Find Information About:

Drugs & Supplements

Get information and reviews on prescription drugs, over-the-counter medications, vitamins, and supplements. Search by name or medical condition.

Pill Identifier

Pill Identifier

Having trouble identifying your pills?

Enter the shape, color, or imprint of your prescription or OTC drug. Our pill identification tool will display pictures that you can compare to your pill.

Get Started

My Medicine

Save your medicine, check interactions, sign up for FDA alerts, create family profiles and more.

Get Started

WebMD Health Experts and Community

Talk to health experts and other people like you in WebMD's Communities. It's a safe forum where you can create or participate in support groups and discussions about health topics that interest you.

  • Second Opinion

    Second Opinion

    Read expert perspectives on popular health topics.

  • Community


    Connect with people like you, and get expert guidance on living a healthy life.

Got a health question? Get answers provided by leading organizations, doctors, and experts.

Get Answers

Sign up to receive WebMD's award-winning content delivered to your inbox.

Sign Up

Substance Abuse and Addiction Health Center

Font Size

Medical History for Alcohol Problems - Topic Overview

While talking with you about your medical history, your doctor might ask questions about your alcohol use. Questions might include the following:

  • If you drink alcohol, when was the last time you drank beer, wine, or hard liquor? Did you get drunk? How many days a week do you drink? How many drinks do you have when you do drink?
  • Does it take more alcohol to get you drunk than it has in the past? Have you had any blackouts? Do you ever drink to relieve the shakes?
  • Do you sometimes feel a strong need to drink? Do you ever change your plans just so you can have a drink?
  • Have you ever been told that (or ever wondered whether) you have a drinking problem?
  • Has drinking ever caused problems for you, such as conflicts at work or at home? How do you feel about your drinking?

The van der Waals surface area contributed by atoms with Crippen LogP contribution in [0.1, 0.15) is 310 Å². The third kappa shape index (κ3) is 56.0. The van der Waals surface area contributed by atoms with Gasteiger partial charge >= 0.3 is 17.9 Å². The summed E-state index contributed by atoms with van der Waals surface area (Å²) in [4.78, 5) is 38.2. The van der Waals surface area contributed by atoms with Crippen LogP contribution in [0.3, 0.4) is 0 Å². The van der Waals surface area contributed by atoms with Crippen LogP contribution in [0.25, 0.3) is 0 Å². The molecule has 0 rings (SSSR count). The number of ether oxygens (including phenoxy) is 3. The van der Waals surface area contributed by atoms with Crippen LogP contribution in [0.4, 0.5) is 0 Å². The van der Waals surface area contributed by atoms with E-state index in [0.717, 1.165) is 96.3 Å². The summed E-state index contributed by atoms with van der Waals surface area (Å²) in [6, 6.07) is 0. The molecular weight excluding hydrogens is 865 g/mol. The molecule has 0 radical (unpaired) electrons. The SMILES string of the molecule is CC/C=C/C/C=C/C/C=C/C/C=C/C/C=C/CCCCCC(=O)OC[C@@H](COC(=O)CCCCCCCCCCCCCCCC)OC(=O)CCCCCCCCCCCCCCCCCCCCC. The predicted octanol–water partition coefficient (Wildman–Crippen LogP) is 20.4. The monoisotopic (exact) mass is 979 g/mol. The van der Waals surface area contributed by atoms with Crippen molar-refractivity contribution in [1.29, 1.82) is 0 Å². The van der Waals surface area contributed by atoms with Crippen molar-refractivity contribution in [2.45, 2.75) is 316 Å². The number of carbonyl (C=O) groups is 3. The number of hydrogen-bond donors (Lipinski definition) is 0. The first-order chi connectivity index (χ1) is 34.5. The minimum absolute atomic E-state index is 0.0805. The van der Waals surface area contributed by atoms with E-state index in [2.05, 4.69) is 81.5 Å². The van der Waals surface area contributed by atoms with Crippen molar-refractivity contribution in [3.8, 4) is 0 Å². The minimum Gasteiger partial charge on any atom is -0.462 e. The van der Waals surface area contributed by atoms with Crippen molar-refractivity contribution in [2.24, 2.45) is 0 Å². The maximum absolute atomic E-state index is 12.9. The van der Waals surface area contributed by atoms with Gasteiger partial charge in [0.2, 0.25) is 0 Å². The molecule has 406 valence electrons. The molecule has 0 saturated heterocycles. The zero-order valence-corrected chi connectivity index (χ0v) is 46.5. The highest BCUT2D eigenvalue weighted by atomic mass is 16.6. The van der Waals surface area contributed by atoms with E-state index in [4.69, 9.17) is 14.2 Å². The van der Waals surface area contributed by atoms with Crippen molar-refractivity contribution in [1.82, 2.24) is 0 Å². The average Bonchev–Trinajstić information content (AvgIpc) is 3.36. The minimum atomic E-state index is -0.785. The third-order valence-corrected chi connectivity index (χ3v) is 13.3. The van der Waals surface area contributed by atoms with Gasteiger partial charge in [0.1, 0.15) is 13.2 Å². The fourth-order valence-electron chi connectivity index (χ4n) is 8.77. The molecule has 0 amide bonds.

• Do you have a family history of alcohol use problems?

You might seek medical help for symptoms that you do not know are related to alcohol use. Your doctor might ask questions about these symptoms.

The U.S. Preventive Services Task Force (USPSTF) recommends screening and counseling to reduce alcohol misuse by adults, including pregnant women. But after reviewing all of the research, the USPSTF has not recommended for or against routine screening and counseling to prevent or reduce alcohol misuse by teens.1 The American Academy of Pediatrics recommends that all adolescents should be screened for alcohol, tobacco, and drug use at every visit.2

For more information, see the topics Alcohol Abuse and Dependence or Alcohol and Drug Problems.

    WebMD Medical Reference from Healthwise

    Last Updated: 2/, 014
    This information is not intended to replace the advice of a doctor. Healthwise disclaims any liability for the decisions you make based on this information.
    Next Article:

    Medical History for Alcohol Problems Topics

    Today on WebMD

    child ignored by parents
    prescription pain pills
    Woman experiencing withdrawal symptoms
    Teen girl huddled outside house
    Man with glass of scotch
    overturned shot glass
    assortment of medication
    Depressed and hurting